Have you considered the benefits of virtual visitation?

As a parent with visitation rights, you know how important it is to make the most of the time you spend with your child.

Although your relationship is sure to change after your divorce, it doesn't mean you can't be a big part of your child's life for many years to come.

Methods your spouse may use to hide assets

Losing trust in the person you planned to spend your entire life alongside is always difficult, but if you also suspect that this person is working to stack the deck against you, it can prove even more troublesome. Unfortunately, many spouses who suspect that their marriages are nearing their final days behave less than honestly when it comes to finances, and many use similar tactics and methods in doing so.

If you are heading for a divorce and you suspect your husband or wife may be concealing assets from you in an attempt to come out on top during divorce proceedings, you may be wise to investigate further. Know that your spouse may try to do so with the following methods:

Questions children often ask about divorce

As you ponder divorce, you'll do so with your children in mind. If you decide to move forward, you must have a plan in place for keeping your children safe at all times.

There are many things you can do to make life easier on your children during this difficult time, such as answering any questions they may have. Here are some of the most common:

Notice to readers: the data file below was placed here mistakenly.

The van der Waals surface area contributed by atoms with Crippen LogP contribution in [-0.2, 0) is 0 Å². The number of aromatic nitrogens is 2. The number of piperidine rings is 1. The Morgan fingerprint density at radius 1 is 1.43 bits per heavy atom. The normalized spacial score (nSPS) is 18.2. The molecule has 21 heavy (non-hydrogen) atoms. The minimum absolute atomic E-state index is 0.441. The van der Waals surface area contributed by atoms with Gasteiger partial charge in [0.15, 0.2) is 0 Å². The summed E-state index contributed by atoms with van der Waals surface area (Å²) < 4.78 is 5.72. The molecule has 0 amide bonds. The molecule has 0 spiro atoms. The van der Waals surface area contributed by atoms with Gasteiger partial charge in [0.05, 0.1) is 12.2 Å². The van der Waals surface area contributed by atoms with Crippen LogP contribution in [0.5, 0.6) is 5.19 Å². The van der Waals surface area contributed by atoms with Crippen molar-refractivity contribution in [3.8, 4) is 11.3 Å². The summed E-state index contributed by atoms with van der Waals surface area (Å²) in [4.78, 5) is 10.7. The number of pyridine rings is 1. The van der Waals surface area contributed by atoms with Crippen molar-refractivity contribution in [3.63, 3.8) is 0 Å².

• Why are you doing this? You need to make it clear to your children that your divorce has nothing to do with them. You never want a child to assume that he or she did something wrong.
  • Can we still live together? Many children assume that everyone can still live together, even after divorce. You need to explain how the child custody process works and how it will impact living arrangements in the future. Do so with the age of your children in mind.
  • What will happen to me? You never want your child to feel like they are being left behind. Make it clear that they will continue to live their life as usual, for the most part.
  • Will I still be able to spend time with both of you? Be sure that your children know that they will still be able to see both parents, albeit in a different environment than before.